Apple’s EPS was $4.99 which beat estimates for $4.55. No one cares that Apple’s net income fell by $2 billion from last year. Even as a mistaken bear, I wouldn’t suggest that matters. Investors look at the value they get per share. Buybacks help that significantly; it’s how markets work. Revenues were $91.8 billion which beat estimates for $88.5 billion. 

As you can see in the chart below, revenue growth was 8.9%. iPhone revenue was $55.96 billion which beat estimates for $51.62 billion. Services revenue of $12.7 billion missed estimates for $13.07 billion. Apple is still a hardware company (iPhone is 60% of revenues), but that nuance doesn’t matter if iPhones and wearables beat estimates.

Other products revenue was $10 billion which beat estimates for $9.52 billion. Gross margins were 38.4% which beat estimates for 38.1%. The iPhone is a high margin product, especially the higher end devices. Q2 revenue guidance was between $63 billion and $67 billion which easily beat estimates for $62.45 billion. 

Guidance range was widened by the coronavirus, meaning the lower end would have been higher if it wasn’t for that one time event. Q2 margin guidance was between 38% and 39%. Midpoint beat estimates for 38.2%.

Tim Cook stated there was more demand than supply for its $199 Apple Watch Series 3 and AirPods Pro. Wearables, Home, and Accessories grew revenues 37% yearly. 75% of Apple Watch customers bought their first Apple Watch in the quarter. Services revenue growth was 17% as sales reached $12.7 billion. Apple now has 1.5 billion active devices it can sell services to.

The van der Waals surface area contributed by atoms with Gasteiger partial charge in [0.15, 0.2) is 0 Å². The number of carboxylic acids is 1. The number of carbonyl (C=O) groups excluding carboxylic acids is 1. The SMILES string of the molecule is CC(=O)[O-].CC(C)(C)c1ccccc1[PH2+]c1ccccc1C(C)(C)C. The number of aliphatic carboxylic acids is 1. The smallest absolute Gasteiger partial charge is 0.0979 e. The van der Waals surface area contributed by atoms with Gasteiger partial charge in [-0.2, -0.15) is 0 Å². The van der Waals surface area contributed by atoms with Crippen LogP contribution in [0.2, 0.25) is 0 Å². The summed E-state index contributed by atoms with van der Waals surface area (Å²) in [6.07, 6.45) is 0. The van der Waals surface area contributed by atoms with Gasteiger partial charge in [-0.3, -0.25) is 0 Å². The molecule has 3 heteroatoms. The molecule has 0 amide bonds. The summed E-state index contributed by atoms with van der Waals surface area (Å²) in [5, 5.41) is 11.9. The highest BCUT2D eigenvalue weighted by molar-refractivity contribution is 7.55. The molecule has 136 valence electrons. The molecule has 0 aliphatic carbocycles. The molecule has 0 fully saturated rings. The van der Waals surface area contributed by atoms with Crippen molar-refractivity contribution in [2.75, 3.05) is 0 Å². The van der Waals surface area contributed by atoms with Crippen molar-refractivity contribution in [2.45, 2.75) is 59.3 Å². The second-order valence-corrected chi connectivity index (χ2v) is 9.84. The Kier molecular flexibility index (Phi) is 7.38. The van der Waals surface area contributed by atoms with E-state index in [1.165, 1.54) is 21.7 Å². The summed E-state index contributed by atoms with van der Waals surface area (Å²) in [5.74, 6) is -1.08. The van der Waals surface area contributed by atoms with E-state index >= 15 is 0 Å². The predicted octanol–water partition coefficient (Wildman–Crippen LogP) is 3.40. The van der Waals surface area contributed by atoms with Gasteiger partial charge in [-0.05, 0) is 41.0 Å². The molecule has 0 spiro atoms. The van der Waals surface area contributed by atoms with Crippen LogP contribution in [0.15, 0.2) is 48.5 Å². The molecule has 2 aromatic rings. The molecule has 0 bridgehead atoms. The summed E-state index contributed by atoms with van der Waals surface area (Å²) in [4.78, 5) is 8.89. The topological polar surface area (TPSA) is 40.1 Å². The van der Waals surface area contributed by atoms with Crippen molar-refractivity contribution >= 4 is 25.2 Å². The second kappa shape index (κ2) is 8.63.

The chart below shows the EPS machine that Apple is. The grey bars indicate price declines which are all about 40%. A modest decline in EPS recently probably didn’t warrant the decline the stock had in Q4 2018. But it has recently been argued that Apple has more than made up for that correction. The fact that Apple stock didn’t fall after hours is a win for this stock as it has done very well since that late 2018 decline.

Even though Apple has been buying back stock quickly, its cash pile rose from $205.9 billion to $207.06 billion. Look for even more buybacks in the future. The firm spent $20 billion on buybacks in this past quarter which was up from $18 billion in the previous one. 

Apple has bought back $319 billion in stock in the past 7 years. That’s more than the market cap of 490 of the firms in the S&P 500.

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1 Comment

  • Kevin Morgan

    January 30, 2020

    re: coronavirus, everyone should know that the flu routinely kills 250,000 to 500,000 people around the globe EVERY YEAR. The flu is a big killer. Coronavirus deaths at a few hundred (or perhaps in the end a few thousand?) is a tiny little blip in the "every year" flu "epidemic", which most years gets little press. And coronavirus isn't even particularly deadly, with a low mortality rate of around 2-3%, vs. for example SARS which was something more like 8-10%. So this entire media frenzy is exactly that. It's...just...the flu. Which is not to say the measures being taken are inappropriate; defensive measures are appropriate. But the hoopla is simply unwarranted. In my opinion, based on the data I have, anyway.